crab - scurry sideways like a crab
run - move fast by using one's feet, with one foot off the ground at any given time; "Don't run--you'll be out of breath"; "The children ran to the store"

scamper

verb run, dash, dart, fly, hurry, sprint, romp, beetle, hasten, scuttle, scurry, scoot, hie (archaic) The flash sent the foxes scampering away.

scamper

verb
To move swiftly on foot so that both feet leave the ground during each stride:
Translations
يَنْطَلِق مُسْرِعاً
pelášit
pile
iramodik
skjótast, òjóta
laisties lapāsmukt
seğirtmek

scamper

[ˈskæmpəʳ] VIescabullirse
to scamper in/outentrar/salir corriendo
to scamper alongir corriendo
scamper about VI + ADVcorretear
scamper away scamper off VI + ADVescabullirse

scamper

[ˈskæmpər] vi
to scamper away → détaler

scamper

n they can go for a scamper in the gardensie können im Garten herumtollen
vi (person, child, puppy)tollen; (rabbit)hoppeln; (squirrel, mice)huschen

scamper

[ˈskæmpəʳ] vi + adv (child) to scamper aboutscorrazzare
to scamper in/out → entrare/uscire di corsa
to scamper away, scamper off → darsela a gambe

scamper

(ˈskӕmpə) verb
to run quickly and lightly. The mouse scampered away when it saw me.
References in classic literature ?
Remember how they barked and scampered all about the beach.
He barked invitation to his brother, scampered away half a dozen jumps, scampered back, and dabbed playfully at Michael with one fore-paw in added emphasis of invitation ere he scampered away again.
Their quick and suspicious eyes caught the slightest sinister movement, and they turned and scampered off.
His shot produced no other effect than to increase the speed of the buffalo, and to frighten his own horse, who took to his heels, and scampered off with all the ammunition.
Just at that moment they heard the cry of a pack of hounds coming towards them, and the Cat immediately scampered up a tree and hid herself in the boughs.
And then they scampered in all directions, for Toto had awakened from his sleep, and seeing all these mice around him he gave one bark of delight and jumped right into the middle of the group.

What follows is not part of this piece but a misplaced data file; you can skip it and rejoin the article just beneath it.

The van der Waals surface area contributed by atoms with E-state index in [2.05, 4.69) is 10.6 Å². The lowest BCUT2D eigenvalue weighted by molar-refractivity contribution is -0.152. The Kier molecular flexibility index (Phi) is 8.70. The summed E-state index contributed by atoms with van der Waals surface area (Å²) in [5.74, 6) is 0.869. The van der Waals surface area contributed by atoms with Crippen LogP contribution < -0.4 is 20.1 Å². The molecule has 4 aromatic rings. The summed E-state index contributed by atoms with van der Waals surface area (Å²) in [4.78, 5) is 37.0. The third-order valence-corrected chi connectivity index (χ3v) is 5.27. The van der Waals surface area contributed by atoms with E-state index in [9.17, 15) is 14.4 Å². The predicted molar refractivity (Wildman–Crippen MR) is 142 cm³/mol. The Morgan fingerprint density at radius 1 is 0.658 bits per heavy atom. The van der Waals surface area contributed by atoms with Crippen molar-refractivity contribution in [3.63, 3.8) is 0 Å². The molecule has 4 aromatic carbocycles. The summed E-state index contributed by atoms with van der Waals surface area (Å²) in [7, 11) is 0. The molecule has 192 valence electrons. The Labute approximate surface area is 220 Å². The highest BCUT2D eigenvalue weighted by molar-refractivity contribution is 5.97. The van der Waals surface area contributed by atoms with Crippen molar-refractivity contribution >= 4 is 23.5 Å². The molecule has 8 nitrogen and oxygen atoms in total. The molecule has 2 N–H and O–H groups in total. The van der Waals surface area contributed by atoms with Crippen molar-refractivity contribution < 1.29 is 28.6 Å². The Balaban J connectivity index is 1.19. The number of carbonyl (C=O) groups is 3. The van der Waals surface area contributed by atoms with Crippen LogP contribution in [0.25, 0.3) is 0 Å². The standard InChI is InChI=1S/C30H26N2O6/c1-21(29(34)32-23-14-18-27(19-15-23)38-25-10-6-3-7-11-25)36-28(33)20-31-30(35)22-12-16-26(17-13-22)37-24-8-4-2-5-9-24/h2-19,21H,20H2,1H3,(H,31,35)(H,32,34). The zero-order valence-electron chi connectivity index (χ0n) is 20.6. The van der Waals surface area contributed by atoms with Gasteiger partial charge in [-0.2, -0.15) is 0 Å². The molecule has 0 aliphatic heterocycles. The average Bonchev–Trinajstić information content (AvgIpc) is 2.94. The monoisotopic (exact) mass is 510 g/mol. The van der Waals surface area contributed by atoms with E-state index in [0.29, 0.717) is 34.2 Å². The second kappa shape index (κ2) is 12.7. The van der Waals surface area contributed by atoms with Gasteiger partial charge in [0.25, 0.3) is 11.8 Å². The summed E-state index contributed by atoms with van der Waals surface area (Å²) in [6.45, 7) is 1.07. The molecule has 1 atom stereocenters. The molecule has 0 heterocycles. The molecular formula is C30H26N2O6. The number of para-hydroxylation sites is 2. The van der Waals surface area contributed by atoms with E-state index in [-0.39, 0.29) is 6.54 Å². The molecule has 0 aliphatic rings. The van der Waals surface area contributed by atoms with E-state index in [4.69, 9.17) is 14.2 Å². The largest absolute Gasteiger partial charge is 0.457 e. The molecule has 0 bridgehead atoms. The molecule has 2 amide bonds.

They knew the kitten, by this time, so they scampered over to where she lay beside Jim and commenced to frisk and play with her.
The beast scampered zigzag across the road and the others ran into him; he scraped Blucher against carts and the corners of houses; the road was fenced in with high stone walls, and the donkey gave him a polishing first on one side and then on the other, but never once took the middle; he finally came to the house he was born in and darted into the parlor, scraping Blucher off at the doorway.
The younger and lighter members of his tribe scampered to the higher branches of the great trees to escape his wrath; risking their lives upon branches that scarce supported their weight rather than face old Kerchak in one of his fits of uncontrolled anger.
But there was that in him deeper than all the law he had learned, than the customs that had moulded him, than his love for the master, than the very will to live of himself; and when, in the moment of his indecision, Collie nipped him and scampered off, he turned and followed after.
The hoofs of his horse often threatened the heads of the running men, but they scampered with sin- gular fortune.
The robbers, who had been not a little frightened by the opening concert, had now no doubt that some frightful hobgoblin had broken in upon them, and scampered away as fast as they could.